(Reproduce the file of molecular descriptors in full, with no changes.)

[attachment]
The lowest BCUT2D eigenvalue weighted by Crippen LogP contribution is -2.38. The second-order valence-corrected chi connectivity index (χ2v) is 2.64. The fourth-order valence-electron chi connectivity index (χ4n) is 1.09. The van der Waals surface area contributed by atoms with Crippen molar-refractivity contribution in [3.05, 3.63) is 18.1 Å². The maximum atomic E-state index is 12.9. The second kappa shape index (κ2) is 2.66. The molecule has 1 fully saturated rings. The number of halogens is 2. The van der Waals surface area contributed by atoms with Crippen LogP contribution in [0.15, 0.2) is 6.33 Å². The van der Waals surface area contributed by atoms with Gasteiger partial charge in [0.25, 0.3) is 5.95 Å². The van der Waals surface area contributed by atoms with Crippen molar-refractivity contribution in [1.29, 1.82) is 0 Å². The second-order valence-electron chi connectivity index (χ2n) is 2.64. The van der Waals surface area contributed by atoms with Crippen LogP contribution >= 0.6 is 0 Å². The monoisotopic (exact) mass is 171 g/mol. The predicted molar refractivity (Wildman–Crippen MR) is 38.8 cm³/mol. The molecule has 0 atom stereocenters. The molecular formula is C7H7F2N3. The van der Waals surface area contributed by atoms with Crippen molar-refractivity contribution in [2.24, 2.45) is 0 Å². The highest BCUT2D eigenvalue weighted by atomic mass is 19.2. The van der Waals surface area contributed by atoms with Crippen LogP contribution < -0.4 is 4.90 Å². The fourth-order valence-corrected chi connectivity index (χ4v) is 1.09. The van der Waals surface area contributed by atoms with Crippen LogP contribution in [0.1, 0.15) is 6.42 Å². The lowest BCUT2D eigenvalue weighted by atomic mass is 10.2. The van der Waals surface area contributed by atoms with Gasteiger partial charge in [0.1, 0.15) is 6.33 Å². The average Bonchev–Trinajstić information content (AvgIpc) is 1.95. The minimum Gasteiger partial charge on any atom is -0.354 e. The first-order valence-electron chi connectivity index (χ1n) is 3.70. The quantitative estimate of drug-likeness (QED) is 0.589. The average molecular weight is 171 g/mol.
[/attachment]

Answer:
The lowest BCUT2D eigenvalue weighted by Crippen LogP contribution is -2.38. The second-order valence-corrected chi connectivity index (χ2v) is 2.64. The fourth-order valence-electron chi connectivity index (χ4n) is 1.09. The van der Waals surface area contributed by atoms with Crippen molar-refractivity contribution in [3.05, 3.63) is 18.1 Å². The maximum atomic E-state index is 12.9. The second kappa shape index (κ2) is 2.66. The molecule has 1 fully saturated rings. The number of halogens is 2. The van der Waals surface area contributed by atoms with Crippen LogP contribution in [0.15, 0.2) is 6.33 Å². The van der Waals surface area contributed by atoms with Gasteiger partial charge in [0.25, 0.3) is 5.95 Å². The van der Waals surface area contributed by atoms with Crippen molar-refractivity contribution in [1.29, 1.82) is 0 Å². The second-order valence-electron chi connectivity index (χ2n) is 2.64. The van der Waals surface area contributed by atoms with Crippen LogP contribution >= 0.6 is 0 Å². The monoisotopic (exact) mass is 171 g/mol. The predicted molar refractivity (Wildman–Crippen MR) is 38.8 cm³/mol. The molecule has 0 atom stereocenters. The molecular formula is C7H7F2N3. The van der Waals surface area contributed by atoms with Crippen molar-refractivity contribution in [2.24, 2.45) is 0 Å². The highest BCUT2D eigenvalue weighted by atomic mass is 19.2. The van der Waals surface area contributed by atoms with Crippen LogP contribution < -0.4 is 4.90 Å². The fourth-order valence-corrected chi connectivity index (χ4v) is 1.09. The van der Waals surface area contributed by atoms with Crippen LogP contribution in [0.1, 0.15) is 6.42 Å². The lowest BCUT2D eigenvalue weighted by atomic mass is 10.2. The van der Waals surface area contributed by atoms with Gasteiger partial charge in [0.1, 0.15) is 6.33 Å². The average Bonchev–Trinajstić information content (AvgIpc) is 1.95. The minimum Gasteiger partial charge on any atom is -0.354 e. The first-order valence-electron chi connectivity index (χ1n) is 3.70. The quantitative estimate of drug-likeness (QED) is 0.589. The average molecular weight is 171 g/mol.